Prophetic 2017 church actions and Focus on Gaza
South African Christian Groups hold Nakba Day Vigil, launch a Commitment to Action


A group of South African Christian organizations, including Kairos Southern Africa, the South African Council of Churches, Palestine Solidarity Alliance, and the Council of African Independent Churches held a vigil on Sunday 13 May in support of Kairos Palestine and for cooperative action on the part of the global Christian community. Participants also included Muslim and Jewish groups, including South African Jews for a Free Palestine and BDS South Africa. The vigil will be one of a number of events in South Africa related to Nakba Day commemorations and in support for the Great Return March. Main events are taking place in Johannesburg and Cape Town.  

The initiative will be launched with the presentation of a South African Christian witness/message listing specific actions that will be pursued.   

The organizers  emphasize that they form part of an international network of initiatives.  

 
Palestinian Christians in the U.S. call on faith communities to end Israel's Apartheid against the Palestinian people.

Palestinian Christians in the U.S. have put out an Open Letter on Gaza and Jerusalem to U.S. faith communities.  It has been endorsed by a broad coalition of Muslim and Christian organizations.  

"We the undersigned, a group of Palestinian-American Christians from several church traditions, call on all faith communities to:
  • Denounce the Trump administration's decision to recognize Jerusalem as the capital of Israel and the decision to move the U.S. Embassy to Jerusalem.
  • Lift up, in your places of worship, the plight of Palestinians, Muslims and Christians alike, recognizing that Israeli policies of occupation and apartheid are leading to the virtual extinction of the indigenous Christian population in Palestine.
  • Recognize the urgency of ending Israel's genocidal siege and attacks on the entire Palestinian hostage population of the Gaza Strip.
  • Continue to use economic pressure as well as other nonviolent means to compel Israel to end its apartheid practices and policies against the Palestinian people."

Follow up story on Durham NC ban on militarized police training


The world community turns its eyes to Palestine this week as the March of Return continues in Gaza, Palestinians commemorate the 70th anniversary of the Nakba, and Israel marks 70 years of existence with the move of the U.S. Embassy to Jerusalem. As these events unfold, we are mindful of the importance of the Palestinian cause for the struggle for justice and equality everywhere. Last month, we reported on the successful campaign by a coalition in Durham NC to ban local police exchanges with Israel when the city council unanimously passed a resolution opposing international "military-style" training for police officers.   An interfaith letter  signed by 72 clergy endorsed the petition, calling on the  most precious principles of the Jewish, Christian and Muslim traditions, and citing "the brutality of Israel's military occupation and the daily violations of Palestinians' most basic human rights."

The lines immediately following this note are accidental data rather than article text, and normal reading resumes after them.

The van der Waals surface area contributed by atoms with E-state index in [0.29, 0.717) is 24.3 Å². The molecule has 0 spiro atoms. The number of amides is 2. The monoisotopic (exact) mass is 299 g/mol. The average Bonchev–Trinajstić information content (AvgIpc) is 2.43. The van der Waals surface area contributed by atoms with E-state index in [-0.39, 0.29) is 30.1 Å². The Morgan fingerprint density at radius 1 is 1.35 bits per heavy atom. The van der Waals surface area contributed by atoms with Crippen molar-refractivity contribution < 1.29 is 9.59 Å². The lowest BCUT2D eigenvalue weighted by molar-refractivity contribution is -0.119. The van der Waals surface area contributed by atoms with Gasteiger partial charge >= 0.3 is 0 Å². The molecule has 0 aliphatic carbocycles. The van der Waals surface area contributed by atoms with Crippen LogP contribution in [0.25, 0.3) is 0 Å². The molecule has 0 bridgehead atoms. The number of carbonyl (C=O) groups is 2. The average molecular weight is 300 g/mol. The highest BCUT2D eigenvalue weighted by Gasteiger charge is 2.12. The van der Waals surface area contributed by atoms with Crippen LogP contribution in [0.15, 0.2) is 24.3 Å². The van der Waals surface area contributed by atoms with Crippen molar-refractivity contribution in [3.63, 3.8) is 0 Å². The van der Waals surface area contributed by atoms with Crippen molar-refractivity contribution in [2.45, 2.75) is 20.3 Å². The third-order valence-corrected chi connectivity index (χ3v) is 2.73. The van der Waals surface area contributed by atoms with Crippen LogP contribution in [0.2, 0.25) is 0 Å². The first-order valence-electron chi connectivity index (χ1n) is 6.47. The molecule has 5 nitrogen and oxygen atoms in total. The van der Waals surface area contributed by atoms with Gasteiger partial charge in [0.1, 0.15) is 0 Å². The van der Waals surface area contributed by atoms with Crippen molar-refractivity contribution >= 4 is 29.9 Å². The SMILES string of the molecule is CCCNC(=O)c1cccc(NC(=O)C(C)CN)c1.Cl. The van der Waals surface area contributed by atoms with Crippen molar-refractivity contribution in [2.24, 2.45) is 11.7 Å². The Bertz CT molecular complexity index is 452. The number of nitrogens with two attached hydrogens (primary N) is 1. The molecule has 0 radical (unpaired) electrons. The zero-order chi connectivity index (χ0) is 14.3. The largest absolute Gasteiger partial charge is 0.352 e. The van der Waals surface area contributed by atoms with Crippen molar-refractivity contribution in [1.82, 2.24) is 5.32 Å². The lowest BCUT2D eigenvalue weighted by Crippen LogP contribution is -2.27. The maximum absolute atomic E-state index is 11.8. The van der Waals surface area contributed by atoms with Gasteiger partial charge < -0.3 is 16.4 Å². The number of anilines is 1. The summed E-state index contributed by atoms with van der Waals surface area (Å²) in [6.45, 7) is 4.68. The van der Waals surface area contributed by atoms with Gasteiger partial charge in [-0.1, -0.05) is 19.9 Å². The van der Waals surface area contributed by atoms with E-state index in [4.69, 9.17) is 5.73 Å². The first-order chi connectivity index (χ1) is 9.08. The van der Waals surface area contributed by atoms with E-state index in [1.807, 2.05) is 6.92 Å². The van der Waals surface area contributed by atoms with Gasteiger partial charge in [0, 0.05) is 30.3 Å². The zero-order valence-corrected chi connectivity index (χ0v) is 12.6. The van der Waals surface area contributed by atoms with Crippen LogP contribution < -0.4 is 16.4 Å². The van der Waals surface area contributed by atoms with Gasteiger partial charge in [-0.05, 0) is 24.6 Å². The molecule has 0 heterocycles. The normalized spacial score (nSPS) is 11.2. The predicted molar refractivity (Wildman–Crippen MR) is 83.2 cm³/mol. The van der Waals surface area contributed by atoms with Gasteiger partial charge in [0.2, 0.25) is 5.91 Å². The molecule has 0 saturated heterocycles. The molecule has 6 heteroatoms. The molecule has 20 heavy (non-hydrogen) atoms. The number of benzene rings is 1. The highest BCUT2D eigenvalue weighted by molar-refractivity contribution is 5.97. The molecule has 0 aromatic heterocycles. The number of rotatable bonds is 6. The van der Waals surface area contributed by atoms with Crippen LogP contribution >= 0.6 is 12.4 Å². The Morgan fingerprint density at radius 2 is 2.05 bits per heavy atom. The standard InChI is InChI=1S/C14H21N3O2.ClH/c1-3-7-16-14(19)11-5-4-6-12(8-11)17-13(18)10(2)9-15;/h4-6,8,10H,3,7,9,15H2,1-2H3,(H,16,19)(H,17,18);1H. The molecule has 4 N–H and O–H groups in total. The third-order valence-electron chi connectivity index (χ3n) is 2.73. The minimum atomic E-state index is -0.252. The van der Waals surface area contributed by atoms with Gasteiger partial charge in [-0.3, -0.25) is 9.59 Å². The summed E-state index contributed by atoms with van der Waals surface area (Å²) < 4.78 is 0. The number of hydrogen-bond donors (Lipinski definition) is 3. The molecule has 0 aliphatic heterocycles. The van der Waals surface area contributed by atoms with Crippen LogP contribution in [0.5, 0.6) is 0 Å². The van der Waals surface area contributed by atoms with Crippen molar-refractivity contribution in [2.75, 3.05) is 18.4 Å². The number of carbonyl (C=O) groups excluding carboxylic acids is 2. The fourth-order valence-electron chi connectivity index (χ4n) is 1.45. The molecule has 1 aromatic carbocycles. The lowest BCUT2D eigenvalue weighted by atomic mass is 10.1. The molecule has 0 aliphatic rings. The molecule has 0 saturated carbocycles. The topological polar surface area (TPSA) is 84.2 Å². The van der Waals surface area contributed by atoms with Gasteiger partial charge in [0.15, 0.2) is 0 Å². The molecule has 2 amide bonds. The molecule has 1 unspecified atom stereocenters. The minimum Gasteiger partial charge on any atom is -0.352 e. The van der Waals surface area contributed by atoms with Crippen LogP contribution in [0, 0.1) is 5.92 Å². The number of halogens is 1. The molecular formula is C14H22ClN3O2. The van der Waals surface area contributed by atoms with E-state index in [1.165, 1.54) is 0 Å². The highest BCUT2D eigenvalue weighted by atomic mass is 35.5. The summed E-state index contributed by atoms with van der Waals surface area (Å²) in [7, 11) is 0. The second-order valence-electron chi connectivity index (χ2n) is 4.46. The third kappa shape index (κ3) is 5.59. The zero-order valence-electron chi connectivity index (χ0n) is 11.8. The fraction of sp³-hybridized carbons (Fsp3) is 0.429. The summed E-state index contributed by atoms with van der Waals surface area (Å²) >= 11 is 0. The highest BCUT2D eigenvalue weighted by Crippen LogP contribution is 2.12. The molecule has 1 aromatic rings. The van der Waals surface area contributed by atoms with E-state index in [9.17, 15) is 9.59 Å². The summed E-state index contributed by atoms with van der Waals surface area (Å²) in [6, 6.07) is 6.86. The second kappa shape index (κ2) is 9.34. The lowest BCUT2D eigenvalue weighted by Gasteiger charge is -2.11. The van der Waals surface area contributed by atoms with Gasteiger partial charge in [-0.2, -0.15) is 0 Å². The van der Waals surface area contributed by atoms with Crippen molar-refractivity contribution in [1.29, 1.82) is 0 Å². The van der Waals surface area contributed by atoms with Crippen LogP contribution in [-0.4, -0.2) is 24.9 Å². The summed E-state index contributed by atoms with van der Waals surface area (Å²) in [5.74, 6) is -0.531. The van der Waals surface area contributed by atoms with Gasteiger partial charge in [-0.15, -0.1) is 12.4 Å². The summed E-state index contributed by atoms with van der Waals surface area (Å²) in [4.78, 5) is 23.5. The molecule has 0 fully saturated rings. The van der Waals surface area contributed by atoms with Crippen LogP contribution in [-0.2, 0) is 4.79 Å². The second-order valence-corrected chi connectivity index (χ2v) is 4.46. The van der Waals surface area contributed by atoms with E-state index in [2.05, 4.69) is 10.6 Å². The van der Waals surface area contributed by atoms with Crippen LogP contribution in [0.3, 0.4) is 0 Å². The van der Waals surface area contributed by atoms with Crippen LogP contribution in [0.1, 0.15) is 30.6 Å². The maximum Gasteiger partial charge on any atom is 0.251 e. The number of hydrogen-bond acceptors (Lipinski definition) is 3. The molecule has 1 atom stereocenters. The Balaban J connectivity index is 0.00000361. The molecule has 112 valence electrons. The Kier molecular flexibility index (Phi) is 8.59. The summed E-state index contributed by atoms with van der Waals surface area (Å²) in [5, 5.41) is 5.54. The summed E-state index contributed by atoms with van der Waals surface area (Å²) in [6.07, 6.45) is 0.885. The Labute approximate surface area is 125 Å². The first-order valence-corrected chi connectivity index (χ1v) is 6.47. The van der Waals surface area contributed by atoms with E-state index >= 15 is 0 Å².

An   excellent piece in Scalawag Magazine posted in Mondoweiss provides an in-depth analysis of the story.  Authors Zaina Alsous and Sammy Hanf write about "Southern solidarity with Palestine" that goes back to the civil rights era, when Stokely Carmichael and Ethel Minor published an article in the SNCC newsletter that described  "Zionism as a form of settler colonialism, a global injustice that necessitated solidarity with displaced Palestinians." Carmichael and Minor argued that "the occupation of Palestine wasn't a far away tragedy disconnected from their political realities in the South. Rather, SNCC members believed oppressive policies in Palestine had a direct connection to the lived experiences of Black and Brown people all over the world."  

Beth Bruch, a member of Jewish Voice for Peace and an organizer with the Durham campaign, stated that "We saw these police exchanges with Israel as an opportunity to oppose militarization of police in Durham and to oppose brutality happening in Palestine. We know police officers in St. Louis/Ferguson, Chicago, and other cities have participated in these exchanges which translate into horrible surveillance practices and violent police tactics."



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